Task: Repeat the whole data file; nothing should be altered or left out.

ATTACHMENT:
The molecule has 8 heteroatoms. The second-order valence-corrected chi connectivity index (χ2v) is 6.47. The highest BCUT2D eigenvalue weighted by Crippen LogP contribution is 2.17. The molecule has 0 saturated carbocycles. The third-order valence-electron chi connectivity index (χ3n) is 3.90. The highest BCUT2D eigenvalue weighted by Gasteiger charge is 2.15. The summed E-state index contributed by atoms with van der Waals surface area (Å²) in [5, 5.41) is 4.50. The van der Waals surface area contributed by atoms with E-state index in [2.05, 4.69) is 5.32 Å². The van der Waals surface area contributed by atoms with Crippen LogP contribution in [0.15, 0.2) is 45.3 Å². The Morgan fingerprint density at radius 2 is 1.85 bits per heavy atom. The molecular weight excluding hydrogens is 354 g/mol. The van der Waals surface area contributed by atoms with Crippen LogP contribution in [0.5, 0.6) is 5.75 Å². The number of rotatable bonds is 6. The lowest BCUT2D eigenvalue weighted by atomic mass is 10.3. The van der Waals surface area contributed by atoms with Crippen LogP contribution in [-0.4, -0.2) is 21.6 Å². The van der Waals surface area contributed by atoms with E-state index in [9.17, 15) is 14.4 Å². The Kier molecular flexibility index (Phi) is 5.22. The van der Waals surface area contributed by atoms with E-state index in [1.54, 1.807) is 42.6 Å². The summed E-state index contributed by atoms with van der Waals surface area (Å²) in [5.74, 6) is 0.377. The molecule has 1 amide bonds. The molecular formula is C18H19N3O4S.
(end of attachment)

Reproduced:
The molecule has 8 heteroatoms. The second-order valence-corrected chi connectivity index (χ2v) is 6.47. The highest BCUT2D eigenvalue weighted by Crippen LogP contribution is 2.17. The molecule has 0 saturated carbocycles. The third-order valence-electron chi connectivity index (χ3n) is 3.90. The highest BCUT2D eigenvalue weighted by Gasteiger charge is 2.15. The summed E-state index contributed by atoms with van der Waals surface area (Å²) in [5, 5.41) is 4.50. The van der Waals surface area contributed by atoms with E-state index in [2.05, 4.69) is 5.32 Å². The van der Waals surface area contributed by atoms with Crippen LogP contribution in [0.15, 0.2) is 45.3 Å². The Morgan fingerprint density at radius 2 is 1.85 bits per heavy atom. The molecular weight excluding hydrogens is 354 g/mol. The van der Waals surface area contributed by atoms with Crippen LogP contribution in [0.5, 0.6) is 5.75 Å². The number of rotatable bonds is 6. The lowest BCUT2D eigenvalue weighted by atomic mass is 10.3. The van der Waals surface area contributed by atoms with Crippen LogP contribution in [-0.4, -0.2) is 21.6 Å². The van der Waals surface area contributed by atoms with E-state index in [9.17, 15) is 14.4 Å². The Kier molecular flexibility index (Phi) is 5.22. The van der Waals surface area contributed by atoms with E-state index in [1.54, 1.807) is 42.6 Å². The summed E-state index contributed by atoms with van der Waals surface area (Å²) in [5.74, 6) is 0.377. The molecule has 1 amide bonds. The molecular formula is C18H19N3O4S.